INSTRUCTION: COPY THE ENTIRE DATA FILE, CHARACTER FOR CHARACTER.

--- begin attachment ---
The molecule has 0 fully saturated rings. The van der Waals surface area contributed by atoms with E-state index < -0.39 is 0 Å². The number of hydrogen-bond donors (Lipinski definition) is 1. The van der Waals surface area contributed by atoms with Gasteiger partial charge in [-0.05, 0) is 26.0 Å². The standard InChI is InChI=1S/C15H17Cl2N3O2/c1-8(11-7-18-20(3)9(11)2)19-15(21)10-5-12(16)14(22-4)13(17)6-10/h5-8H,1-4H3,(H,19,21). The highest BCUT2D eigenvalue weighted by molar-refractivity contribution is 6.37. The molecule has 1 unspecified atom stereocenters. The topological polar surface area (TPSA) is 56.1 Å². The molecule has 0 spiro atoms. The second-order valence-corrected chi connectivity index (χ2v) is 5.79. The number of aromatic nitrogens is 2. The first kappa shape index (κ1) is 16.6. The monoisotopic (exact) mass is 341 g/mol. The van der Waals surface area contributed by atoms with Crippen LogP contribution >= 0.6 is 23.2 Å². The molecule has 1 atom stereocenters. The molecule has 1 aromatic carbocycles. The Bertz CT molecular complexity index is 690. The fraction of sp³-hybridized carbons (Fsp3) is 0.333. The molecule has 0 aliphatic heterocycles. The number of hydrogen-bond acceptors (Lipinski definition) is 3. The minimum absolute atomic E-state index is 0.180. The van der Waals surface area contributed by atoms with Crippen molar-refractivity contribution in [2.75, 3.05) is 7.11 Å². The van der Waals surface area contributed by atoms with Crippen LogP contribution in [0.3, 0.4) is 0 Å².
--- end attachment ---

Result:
The molecule has 0 fully saturated rings. The van der Waals surface area contributed by atoms with E-state index < -0.39 is 0 Å². The number of hydrogen-bond donors (Lipinski definition) is 1. The van der Waals surface area contributed by atoms with Gasteiger partial charge in [-0.05, 0) is 26.0 Å². The standard InChI is InChI=1S/C15H17Cl2N3O2/c1-8(11-7-18-20(3)9(11)2)19-15(21)10-5-12(16)14(22-4)13(17)6-10/h5-8H,1-4H3,(H,19,21). The highest BCUT2D eigenvalue weighted by molar-refractivity contribution is 6.37. The molecule has 1 unspecified atom stereocenters. The topological polar surface area (TPSA) is 56.1 Å². The molecule has 0 spiro atoms. The second-order valence-corrected chi connectivity index (χ2v) is 5.79. The number of aromatic nitrogens is 2. The first kappa shape index (κ1) is 16.6. The monoisotopic (exact) mass is 341 g/mol. The van der Waals surface area contributed by atoms with Crippen LogP contribution >= 0.6 is 23.2 Å². The molecule has 1 atom stereocenters. The molecule has 1 aromatic carbocycles. The Bertz CT molecular complexity index is 690. The fraction of sp³-hybridized carbons (Fsp3) is 0.333. The molecule has 0 aliphatic heterocycles. The number of hydrogen-bond acceptors (Lipinski definition) is 3. The minimum absolute atomic E-state index is 0.180. The van der Waals surface area contributed by atoms with Crippen molar-refractivity contribution in [2.75, 3.05) is 7.11 Å². The van der Waals surface area contributed by atoms with Crippen LogP contribution in [0.3, 0.4) is 0 Å².